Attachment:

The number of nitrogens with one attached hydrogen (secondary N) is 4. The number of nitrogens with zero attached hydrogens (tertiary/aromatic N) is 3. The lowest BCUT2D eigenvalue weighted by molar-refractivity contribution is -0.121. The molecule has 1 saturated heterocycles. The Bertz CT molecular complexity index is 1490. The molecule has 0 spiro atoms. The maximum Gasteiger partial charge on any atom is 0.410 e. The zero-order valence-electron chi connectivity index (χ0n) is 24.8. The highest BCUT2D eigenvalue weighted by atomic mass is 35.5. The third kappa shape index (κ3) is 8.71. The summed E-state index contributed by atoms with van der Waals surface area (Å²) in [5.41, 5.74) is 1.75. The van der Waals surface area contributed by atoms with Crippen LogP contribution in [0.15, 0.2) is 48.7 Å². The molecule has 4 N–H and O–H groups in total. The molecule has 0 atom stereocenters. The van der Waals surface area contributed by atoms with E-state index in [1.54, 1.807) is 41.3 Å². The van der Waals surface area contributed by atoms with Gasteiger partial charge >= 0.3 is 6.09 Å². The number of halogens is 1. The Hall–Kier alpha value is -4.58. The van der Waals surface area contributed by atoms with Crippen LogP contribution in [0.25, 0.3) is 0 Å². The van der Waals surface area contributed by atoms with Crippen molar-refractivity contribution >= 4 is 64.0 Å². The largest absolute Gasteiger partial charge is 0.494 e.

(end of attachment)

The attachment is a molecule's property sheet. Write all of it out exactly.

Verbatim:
The number of nitrogens with one attached hydrogen (secondary N) is 4. The number of nitrogens with zero attached hydrogens (tertiary/aromatic N) is 3. The lowest BCUT2D eigenvalue weighted by molar-refractivity contribution is -0.121. The molecule has 1 saturated heterocycles. The Bertz CT molecular complexity index is 1490. The molecule has 0 spiro atoms. The maximum Gasteiger partial charge on any atom is 0.410 e. The zero-order valence-electron chi connectivity index (χ0n) is 24.8. The highest BCUT2D eigenvalue weighted by atomic mass is 35.5. The third kappa shape index (κ3) is 8.71. The summed E-state index contributed by atoms with van der Waals surface area (Å²) in [5.41, 5.74) is 1.75. The van der Waals surface area contributed by atoms with Crippen LogP contribution in [0.15, 0.2) is 48.7 Å². The molecule has 4 N–H and O–H groups in total. The molecule has 0 atom stereocenters. The van der Waals surface area contributed by atoms with E-state index in [1.54, 1.807) is 41.3 Å². The van der Waals surface area contributed by atoms with Gasteiger partial charge >= 0.3 is 6.09 Å². The number of halogens is 1. The Hall–Kier alpha value is -4.58. The van der Waals surface area contributed by atoms with Crippen LogP contribution in [0.25, 0.3) is 0 Å². The van der Waals surface area contributed by atoms with Crippen molar-refractivity contribution >= 4 is 64.0 Å². The largest absolute Gasteiger partial charge is 0.494 e.